Scholars of St. John Henry Newman and newcomers to his influential writings explored the newly canonized theologian’s life and legacy at a two-day symposium Nov. 1-2 at St. Joseph’s Seminary, Dunwoodie.
Newman was a 19th century Anglican priest and academic who was a leader of the Oxford Movement that sought to restore to the Church of England certain Catholic beliefs and liturgical rituals abandoned during the Reformation. He left the Church of England, was received into the Catholic Church in 1845 and subsequently was ordained a priest. Pope Leo XIII made him a cardinal in 1879.
In his lectures and prolific writings, the saint explored the relationship between faith and reason and offered prescient insights into the Church that are echoed in the documents of the Second Vatican Council.
“I personally believe Newman will be recognized as the Doctor of the Church par excellence for the post-Conciliar period,” said keynote speaker Father Ian Ker, who is a British scholar, lecturer and author of more than 20 books on Newman.
Father Ker said Newman is considered the “Father of the Second Vatican Council” because his works anticipated the most important documents of the Council although they were written 100 years before it took place. His works were intended to explain to people the particular teaching of the Church, Father Ker said.
Dignitatis Humanae, the Second Vatican Council’s Declaration on Religious Freedom, reflects Newman’s paradoxical idea that “Christianity changes not to be different but in order to remain the same,” Father Ker said.
“Vatican II teachings are becoming clearer and will become clearer with the passage of time,” Father Ker said. Lumen Gentium, the Council’s Dogmatic Constitution of the Church, includes Newman’s concept that “the Church is fundamentally a temple or special in-dwelling of the Holy Spirit,” he said.
Father Ker said the rise of the new ecclesial movements since Vatican II is an example of the teachings of Lumen Gentium. The movements view the Church as an organic community that includes priests, religious and lay people together. “We believe in an ordained priesthood, but we also believe in a priesthood of the people of God,” who consist of all those who received the Holy Spirit at baptism, Father Ker said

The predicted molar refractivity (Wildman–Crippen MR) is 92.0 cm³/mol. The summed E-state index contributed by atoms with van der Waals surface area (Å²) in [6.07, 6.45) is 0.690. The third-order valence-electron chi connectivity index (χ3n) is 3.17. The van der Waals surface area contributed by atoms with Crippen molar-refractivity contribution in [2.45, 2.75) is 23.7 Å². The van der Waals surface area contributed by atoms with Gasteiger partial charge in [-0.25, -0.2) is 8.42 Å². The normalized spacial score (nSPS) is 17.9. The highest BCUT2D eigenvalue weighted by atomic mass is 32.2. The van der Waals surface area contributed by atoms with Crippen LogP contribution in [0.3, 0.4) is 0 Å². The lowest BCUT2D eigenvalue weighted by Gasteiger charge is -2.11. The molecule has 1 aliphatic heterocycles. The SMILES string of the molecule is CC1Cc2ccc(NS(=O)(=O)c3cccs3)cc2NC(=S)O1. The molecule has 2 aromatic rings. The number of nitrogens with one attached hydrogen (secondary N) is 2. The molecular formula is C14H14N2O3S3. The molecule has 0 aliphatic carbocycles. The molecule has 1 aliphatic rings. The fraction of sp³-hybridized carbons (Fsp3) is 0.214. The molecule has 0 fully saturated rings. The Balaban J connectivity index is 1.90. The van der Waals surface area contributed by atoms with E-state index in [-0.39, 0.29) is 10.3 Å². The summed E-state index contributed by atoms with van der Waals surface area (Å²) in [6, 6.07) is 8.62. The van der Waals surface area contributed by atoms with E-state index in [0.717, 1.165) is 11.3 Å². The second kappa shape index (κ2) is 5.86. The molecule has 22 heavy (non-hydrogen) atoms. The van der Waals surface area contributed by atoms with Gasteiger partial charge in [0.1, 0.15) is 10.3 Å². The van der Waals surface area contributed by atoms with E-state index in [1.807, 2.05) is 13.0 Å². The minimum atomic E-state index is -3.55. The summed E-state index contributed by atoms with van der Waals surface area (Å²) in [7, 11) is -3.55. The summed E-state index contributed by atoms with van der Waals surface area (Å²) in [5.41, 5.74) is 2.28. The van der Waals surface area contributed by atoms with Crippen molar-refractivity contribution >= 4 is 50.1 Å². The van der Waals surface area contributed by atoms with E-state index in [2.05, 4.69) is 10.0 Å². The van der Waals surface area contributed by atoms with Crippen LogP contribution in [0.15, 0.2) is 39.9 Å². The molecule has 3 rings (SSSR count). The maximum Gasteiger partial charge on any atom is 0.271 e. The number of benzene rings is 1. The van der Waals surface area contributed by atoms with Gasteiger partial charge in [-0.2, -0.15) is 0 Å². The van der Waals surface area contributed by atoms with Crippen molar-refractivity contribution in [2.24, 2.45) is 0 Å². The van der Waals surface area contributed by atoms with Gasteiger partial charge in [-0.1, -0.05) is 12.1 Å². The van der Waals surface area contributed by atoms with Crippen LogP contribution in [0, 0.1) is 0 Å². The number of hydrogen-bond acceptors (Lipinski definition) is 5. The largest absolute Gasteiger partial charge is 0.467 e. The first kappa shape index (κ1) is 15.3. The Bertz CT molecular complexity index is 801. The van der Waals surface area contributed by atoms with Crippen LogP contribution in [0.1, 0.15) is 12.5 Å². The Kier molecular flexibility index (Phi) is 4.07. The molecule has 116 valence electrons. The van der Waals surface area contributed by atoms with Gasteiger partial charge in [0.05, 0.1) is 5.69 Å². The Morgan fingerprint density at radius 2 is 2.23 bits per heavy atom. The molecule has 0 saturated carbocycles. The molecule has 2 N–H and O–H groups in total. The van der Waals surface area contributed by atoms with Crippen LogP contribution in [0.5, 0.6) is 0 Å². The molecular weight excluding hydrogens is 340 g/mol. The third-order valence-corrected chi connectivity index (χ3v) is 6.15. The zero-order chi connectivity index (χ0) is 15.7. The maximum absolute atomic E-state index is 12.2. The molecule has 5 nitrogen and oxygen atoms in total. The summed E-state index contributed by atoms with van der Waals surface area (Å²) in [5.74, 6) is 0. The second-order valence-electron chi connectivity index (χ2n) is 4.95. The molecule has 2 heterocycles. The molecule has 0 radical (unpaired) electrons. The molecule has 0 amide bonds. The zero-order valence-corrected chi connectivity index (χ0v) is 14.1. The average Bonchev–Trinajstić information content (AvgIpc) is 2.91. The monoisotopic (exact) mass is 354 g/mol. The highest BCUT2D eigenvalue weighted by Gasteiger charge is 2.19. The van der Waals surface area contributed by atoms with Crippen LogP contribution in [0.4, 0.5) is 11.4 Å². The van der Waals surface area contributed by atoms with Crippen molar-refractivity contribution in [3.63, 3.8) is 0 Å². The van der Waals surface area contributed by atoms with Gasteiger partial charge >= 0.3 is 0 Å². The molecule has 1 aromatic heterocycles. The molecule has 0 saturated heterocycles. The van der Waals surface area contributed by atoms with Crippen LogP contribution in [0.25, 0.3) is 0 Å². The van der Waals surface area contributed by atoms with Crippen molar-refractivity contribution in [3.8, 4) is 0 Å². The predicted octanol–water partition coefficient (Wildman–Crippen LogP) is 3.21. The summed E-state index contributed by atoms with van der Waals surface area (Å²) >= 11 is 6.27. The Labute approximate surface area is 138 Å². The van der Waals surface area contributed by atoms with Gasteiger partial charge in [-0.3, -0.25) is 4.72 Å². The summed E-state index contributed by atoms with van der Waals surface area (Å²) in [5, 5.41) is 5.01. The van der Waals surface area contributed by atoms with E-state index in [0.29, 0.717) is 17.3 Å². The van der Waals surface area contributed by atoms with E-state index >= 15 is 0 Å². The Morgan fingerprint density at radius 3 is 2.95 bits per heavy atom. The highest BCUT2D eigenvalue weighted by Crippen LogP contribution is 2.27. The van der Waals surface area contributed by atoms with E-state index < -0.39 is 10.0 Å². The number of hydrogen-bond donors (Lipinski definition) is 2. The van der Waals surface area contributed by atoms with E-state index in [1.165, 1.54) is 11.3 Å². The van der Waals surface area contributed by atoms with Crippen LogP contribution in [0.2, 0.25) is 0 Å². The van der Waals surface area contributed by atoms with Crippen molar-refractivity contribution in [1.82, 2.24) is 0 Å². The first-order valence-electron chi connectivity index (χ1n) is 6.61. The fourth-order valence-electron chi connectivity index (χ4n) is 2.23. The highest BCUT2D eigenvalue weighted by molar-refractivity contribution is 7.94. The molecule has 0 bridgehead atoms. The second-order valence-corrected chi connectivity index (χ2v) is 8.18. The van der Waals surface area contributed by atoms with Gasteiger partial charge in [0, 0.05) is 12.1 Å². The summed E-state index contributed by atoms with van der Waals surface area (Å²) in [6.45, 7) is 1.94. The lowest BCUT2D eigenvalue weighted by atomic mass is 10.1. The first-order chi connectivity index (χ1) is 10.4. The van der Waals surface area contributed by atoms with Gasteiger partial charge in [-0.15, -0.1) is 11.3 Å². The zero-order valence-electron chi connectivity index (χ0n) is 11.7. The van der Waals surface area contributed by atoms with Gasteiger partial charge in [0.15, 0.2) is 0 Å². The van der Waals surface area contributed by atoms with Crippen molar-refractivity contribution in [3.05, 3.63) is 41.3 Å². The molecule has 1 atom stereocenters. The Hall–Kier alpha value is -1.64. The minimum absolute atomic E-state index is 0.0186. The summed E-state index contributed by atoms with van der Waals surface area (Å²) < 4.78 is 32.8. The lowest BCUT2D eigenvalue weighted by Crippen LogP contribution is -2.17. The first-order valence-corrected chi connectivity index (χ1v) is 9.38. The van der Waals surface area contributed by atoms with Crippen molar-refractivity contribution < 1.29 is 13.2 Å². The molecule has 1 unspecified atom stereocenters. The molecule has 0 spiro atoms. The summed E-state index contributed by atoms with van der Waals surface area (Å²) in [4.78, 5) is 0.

“One of the great achievements of the Council was to reintroduce the charismatic dimension of the Church,” Father Ker said. Although Newman did not use the word “charism” he wrote of “grace freely given.” Father Ker said Newman was “an apologist for the imagination” at a time when the Church of England had “no mechanism to authenticate charisms.”
Father Ker said Newman was neither a conservative nor a liberal, but a “conservative radical” who believed in “change in continuity.”
He said Newman’s work reflected a belief that “the Christian Gospel offers an escape from the imprisonment of self to the freedom of Jesus Christ.”
Bishop John O. Barres of Rockville Centre was the principal celebrant at a Mass to mark All Souls’ Day; there were 23 concelebrants He said his parents were Yale-educated Congregational ministers who converted to Catholicism and were received into the Church in 1955. The writings of St. John Henry Newman “had a momentous influence on their decision to leave what was familiar and enter the Catholic Church,” he said.
“I know firsthand the evangelizing reach of this new saint,” Bishop Barres said.
He said Newman preached that love of the Church must be at the heart of every word and action and that loving the whole Church entails loving both the visible and the invisible.
Bishop Barres quoted Newman, “The test of Christianity and the Church is loving those we actually see.”
The program for the symposium included two sessions with Father Ker, a keynote by Newman author Edward Short and 10 scholarly workshops on the saint’s writings and legacy. More than 125 participants attended.
Seminarian Steven Gonzalez, a parishioner of St. Lucy in the Bronx, studied Newman as an undergraduate at Fordham University. “I am edified by the scholarship of Father Ker today,” he said. He added that he is interested in Newman’s thoughts on the organic development of doctrine and in how the wisdom of Newman and other Church Fathers can be applied to post-Conciliar, post-modern times.
The symposium was an introduction to Newman for John McBride from Immaculate Conception in Irvington. McBride takes theology classes at the seminary and is eager to start reading the saint’s books.
Christine Hammill-Cregan, an associate dean at St. Joseph’s, said Newman is “a saint for our time, right now. I love that as an intellectual he is centered on the heart and the call to holiness. His works penetrate the heart, mind and soul.”